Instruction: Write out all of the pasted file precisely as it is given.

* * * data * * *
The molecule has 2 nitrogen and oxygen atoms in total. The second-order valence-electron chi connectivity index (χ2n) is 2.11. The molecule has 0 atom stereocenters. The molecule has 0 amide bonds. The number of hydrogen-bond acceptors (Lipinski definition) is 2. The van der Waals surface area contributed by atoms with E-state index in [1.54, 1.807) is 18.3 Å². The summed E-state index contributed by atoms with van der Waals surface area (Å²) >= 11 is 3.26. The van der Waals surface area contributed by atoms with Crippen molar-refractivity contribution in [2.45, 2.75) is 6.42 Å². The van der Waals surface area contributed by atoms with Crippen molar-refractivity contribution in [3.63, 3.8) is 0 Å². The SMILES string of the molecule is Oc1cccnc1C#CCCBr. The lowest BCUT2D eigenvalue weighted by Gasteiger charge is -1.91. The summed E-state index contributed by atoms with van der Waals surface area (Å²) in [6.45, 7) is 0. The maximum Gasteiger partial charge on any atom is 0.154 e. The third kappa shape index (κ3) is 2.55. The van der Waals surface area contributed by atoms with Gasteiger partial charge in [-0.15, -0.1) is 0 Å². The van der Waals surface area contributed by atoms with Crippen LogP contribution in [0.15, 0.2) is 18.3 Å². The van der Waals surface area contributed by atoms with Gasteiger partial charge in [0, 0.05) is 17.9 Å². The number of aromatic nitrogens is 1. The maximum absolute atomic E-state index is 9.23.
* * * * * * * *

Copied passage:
The molecule has 2 nitrogen and oxygen atoms in total. The second-order valence-electron chi connectivity index (χ2n) is 2.11. The molecule has 0 atom stereocenters. The molecule has 0 amide bonds. The number of hydrogen-bond acceptors (Lipinski definition) is 2. The van der Waals surface area contributed by atoms with E-state index in [1.54, 1.807) is 18.3 Å². The summed E-state index contributed by atoms with van der Waals surface area (Å²) >= 11 is 3.26. The van der Waals surface area contributed by atoms with Crippen molar-refractivity contribution in [2.45, 2.75) is 6.42 Å². The van der Waals surface area contributed by atoms with Crippen molar-refractivity contribution in [3.63, 3.8) is 0 Å². The SMILES string of the molecule is Oc1cccnc1C#CCCBr. The lowest BCUT2D eigenvalue weighted by Gasteiger charge is -1.91. The summed E-state index contributed by atoms with van der Waals surface area (Å²) in [6.45, 7) is 0. The maximum Gasteiger partial charge on any atom is 0.154 e. The third kappa shape index (κ3) is 2.55. The van der Waals surface area contributed by atoms with Gasteiger partial charge in [-0.15, -0.1) is 0 Å². The van der Waals surface area contributed by atoms with Crippen LogP contribution in [0.15, 0.2) is 18.3 Å². The van der Waals surface area contributed by atoms with Gasteiger partial charge in [0, 0.05) is 17.9 Å². The number of aromatic nitrogens is 1. The maximum absolute atomic E-state index is 9.23.